I live in a town that most people would describe as nice. The neighborhoods, schools, houses, and people all give off a purposeful and distinct impression of being nice. It is the reason we moved our family to this town. Who wouldn’t want to raise their children in such an environment? But as much as…
When an Italian policeman starts throwing rocks at a US-American mother’s window, her parenting struggles and vulnerability as an immigrant, become all too real but for…
When you are the only one or even just part of the minority, you have to develop self-confidence and a strong voice in order to survive and thrive amid the stereotypes and negative connotations with which you are confronted.
My grandmother left her entire world behind that allowed me the privilege and freedom to not think twice about doing the same thing some 60 years later.
At who’s feet do we lay the blame for dragging our most precious beings down into the hole of hate and racism?
Time dragged on as each minute seemed like an hour and every hour an eternity. Five hours had passed and no one offered us food, water, or bathroom access.
In our first series on Pregnancy and Motherhood, we present Dutch mom, Kari van der Heide, who shares her journey exclusively with the readers of theParentVoice, Magazine.
I am a wife, mother, lesbian, and a Person of Color. I have always known that I wanted to find love, and be a mother. I knew I was a lesbian at a young age, and came out at 19. But I did not understand that my Lebanese-Iranian heritage made me a Person of Color (POC) until recent years.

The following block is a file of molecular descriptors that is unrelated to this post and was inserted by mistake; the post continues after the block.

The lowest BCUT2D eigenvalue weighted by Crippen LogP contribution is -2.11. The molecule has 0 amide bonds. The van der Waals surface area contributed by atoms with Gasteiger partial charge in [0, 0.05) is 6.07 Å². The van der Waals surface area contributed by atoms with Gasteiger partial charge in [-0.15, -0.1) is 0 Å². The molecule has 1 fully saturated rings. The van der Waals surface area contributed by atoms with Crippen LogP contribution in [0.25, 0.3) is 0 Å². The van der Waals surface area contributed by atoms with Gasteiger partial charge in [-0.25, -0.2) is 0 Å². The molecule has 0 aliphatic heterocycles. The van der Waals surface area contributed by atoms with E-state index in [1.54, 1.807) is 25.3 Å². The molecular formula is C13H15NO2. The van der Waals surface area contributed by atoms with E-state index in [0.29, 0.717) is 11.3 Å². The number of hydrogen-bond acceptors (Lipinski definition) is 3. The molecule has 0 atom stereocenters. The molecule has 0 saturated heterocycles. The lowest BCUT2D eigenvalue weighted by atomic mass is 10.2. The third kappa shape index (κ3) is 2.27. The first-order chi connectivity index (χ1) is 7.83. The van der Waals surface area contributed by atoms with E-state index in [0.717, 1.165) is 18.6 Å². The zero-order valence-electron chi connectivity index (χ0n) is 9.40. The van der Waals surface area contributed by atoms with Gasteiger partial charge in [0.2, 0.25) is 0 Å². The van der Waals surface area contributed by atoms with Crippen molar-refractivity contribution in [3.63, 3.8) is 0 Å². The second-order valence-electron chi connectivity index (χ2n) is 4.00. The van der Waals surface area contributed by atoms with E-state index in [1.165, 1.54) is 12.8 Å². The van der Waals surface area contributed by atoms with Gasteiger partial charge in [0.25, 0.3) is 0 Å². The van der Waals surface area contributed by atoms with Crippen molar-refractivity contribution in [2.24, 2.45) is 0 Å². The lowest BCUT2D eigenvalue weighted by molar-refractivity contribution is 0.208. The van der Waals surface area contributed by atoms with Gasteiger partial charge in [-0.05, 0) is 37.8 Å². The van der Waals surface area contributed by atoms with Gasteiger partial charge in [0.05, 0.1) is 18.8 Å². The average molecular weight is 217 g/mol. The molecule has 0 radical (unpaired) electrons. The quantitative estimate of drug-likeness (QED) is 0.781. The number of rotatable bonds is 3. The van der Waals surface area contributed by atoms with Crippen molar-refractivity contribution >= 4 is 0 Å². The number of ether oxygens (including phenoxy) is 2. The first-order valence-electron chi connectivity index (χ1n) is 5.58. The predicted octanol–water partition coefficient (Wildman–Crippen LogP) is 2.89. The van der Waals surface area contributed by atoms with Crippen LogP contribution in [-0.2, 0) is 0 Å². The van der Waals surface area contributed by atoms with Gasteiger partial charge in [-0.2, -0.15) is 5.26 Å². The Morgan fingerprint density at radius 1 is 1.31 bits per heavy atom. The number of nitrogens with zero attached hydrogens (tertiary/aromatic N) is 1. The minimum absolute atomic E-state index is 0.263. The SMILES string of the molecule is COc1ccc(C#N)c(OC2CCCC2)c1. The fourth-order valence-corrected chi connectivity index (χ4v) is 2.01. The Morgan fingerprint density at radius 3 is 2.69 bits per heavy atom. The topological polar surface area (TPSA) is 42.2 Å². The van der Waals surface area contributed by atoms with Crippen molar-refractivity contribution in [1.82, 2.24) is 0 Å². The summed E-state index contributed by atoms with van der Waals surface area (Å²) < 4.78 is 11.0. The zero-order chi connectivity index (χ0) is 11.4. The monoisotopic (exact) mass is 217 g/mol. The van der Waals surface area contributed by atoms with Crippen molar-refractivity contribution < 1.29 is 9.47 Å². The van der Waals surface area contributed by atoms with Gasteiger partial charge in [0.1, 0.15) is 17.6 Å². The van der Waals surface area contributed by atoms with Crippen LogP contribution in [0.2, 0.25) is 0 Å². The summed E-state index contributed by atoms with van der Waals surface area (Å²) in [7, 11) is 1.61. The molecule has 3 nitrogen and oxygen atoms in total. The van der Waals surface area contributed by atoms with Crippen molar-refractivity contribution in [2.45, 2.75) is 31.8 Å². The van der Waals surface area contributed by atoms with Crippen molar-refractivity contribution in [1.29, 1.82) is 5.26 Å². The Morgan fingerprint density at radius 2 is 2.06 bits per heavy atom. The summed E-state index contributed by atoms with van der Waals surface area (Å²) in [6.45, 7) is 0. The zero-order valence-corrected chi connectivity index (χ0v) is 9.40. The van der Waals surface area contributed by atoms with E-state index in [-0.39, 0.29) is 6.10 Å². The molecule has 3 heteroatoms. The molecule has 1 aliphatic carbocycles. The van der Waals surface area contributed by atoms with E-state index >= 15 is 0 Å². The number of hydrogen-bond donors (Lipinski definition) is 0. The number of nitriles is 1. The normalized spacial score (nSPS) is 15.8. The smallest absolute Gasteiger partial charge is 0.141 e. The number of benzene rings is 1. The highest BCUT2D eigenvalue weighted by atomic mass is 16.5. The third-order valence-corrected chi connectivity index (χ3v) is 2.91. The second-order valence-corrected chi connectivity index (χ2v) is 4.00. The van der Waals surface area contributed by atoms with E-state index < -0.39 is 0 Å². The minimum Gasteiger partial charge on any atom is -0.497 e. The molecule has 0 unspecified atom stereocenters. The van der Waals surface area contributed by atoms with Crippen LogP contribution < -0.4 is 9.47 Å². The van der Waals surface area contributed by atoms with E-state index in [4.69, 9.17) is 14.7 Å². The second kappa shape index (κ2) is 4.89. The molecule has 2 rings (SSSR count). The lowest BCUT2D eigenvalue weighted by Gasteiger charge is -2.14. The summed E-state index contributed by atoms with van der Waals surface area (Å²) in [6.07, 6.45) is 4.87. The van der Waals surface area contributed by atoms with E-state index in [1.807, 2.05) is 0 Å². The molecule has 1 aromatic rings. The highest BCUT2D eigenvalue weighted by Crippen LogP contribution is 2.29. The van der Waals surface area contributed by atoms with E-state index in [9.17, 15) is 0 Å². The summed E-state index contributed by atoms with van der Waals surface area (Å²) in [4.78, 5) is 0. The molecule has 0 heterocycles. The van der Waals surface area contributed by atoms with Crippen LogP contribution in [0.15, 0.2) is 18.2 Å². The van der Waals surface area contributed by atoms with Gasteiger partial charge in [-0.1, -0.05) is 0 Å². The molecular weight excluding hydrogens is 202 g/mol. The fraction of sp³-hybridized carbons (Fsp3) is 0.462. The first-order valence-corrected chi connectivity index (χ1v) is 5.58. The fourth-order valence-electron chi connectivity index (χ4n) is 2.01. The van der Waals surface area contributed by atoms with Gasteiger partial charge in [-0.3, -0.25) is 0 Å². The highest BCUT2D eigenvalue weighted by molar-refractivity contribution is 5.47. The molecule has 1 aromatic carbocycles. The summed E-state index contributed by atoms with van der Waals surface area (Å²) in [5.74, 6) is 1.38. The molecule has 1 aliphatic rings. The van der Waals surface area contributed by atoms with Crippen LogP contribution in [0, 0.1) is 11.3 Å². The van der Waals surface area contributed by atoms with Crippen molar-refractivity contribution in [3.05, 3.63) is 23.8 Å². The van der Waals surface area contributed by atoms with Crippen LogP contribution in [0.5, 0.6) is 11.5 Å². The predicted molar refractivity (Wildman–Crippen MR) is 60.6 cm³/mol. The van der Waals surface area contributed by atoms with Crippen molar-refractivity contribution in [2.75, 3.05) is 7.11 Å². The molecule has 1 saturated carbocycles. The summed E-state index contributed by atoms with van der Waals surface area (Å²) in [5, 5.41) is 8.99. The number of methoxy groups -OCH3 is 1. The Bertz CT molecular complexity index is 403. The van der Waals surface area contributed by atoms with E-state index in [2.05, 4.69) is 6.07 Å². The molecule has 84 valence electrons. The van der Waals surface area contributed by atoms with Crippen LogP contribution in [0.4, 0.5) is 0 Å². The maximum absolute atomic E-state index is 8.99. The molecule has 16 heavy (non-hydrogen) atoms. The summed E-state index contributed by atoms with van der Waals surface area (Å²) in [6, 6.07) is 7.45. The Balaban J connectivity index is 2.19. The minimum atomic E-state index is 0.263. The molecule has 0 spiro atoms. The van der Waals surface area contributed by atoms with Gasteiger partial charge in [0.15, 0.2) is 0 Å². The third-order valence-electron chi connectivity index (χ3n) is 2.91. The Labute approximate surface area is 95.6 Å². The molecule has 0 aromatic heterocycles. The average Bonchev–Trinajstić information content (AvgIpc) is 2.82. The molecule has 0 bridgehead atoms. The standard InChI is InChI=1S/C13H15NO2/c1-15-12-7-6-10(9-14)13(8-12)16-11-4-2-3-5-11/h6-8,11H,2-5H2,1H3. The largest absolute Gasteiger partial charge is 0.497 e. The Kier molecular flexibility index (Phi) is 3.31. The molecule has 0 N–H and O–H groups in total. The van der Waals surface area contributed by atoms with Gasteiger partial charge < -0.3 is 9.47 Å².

Frederick Douglass once said, “It is easier to build strong children than to repair broken men.” I have thought about this statement a lot lately as we witness children leading a movement to create a better and safer world for themselves and for all of us. But how do we build strong children?
Italian sea bass Extra virgin olive oil Fresh, organic egg Breadcrumbs Parsley Sea salt These are the six ingredients in the fish meatballs served in my daughters’ public school lunch program in Rome, Italy. My taste buds were delighted by the rich, home-cooked flavor of a colorful vegetable minestrone, chunks of tender lamb simmered in…
‘The Boy Who Asked Why’ is the extraordinary story of an exceptionally, extraordinary man: Bhimrao Ambedkar or Dr. Babasaheb Ambedkar.
I am not a religious person, yet I have come to appreciate the role of religious institutions in creating structure to express grief and to provide essential social support systems. Read more as columnist, Cheryl Crippen discusses two cross-cultural (Italian Catholic and Indian Jain) rituals of grief.
I’m not naïve enough to think that a movie can end poverty, injustice, and discrimination. But I am hopeful that the inspiration that this film has induced will continue to drive meaningful thought and action to do what we can in our own ways to uplift those who suffer under the effects of those mentioned struggles.
I was supposed to be happy wholeheartedly investing in early childhood but there I sat, across from my therapist, laden with guilt. Making a new blueprint is letting go of an idealistic version of my life, whether it’s my ideals or someone else’s, and giving up the useless practice of “should-ing” myself.
The bags of most Italian moms are bottomless. I marvel at the superhuman abilities of Italian moms to both look great and have anticipated the appetites, body temperatures, weather changes, and hygiene needs of all their kids—and their friends, on top of that. Do Italian moms do it better than this American mom?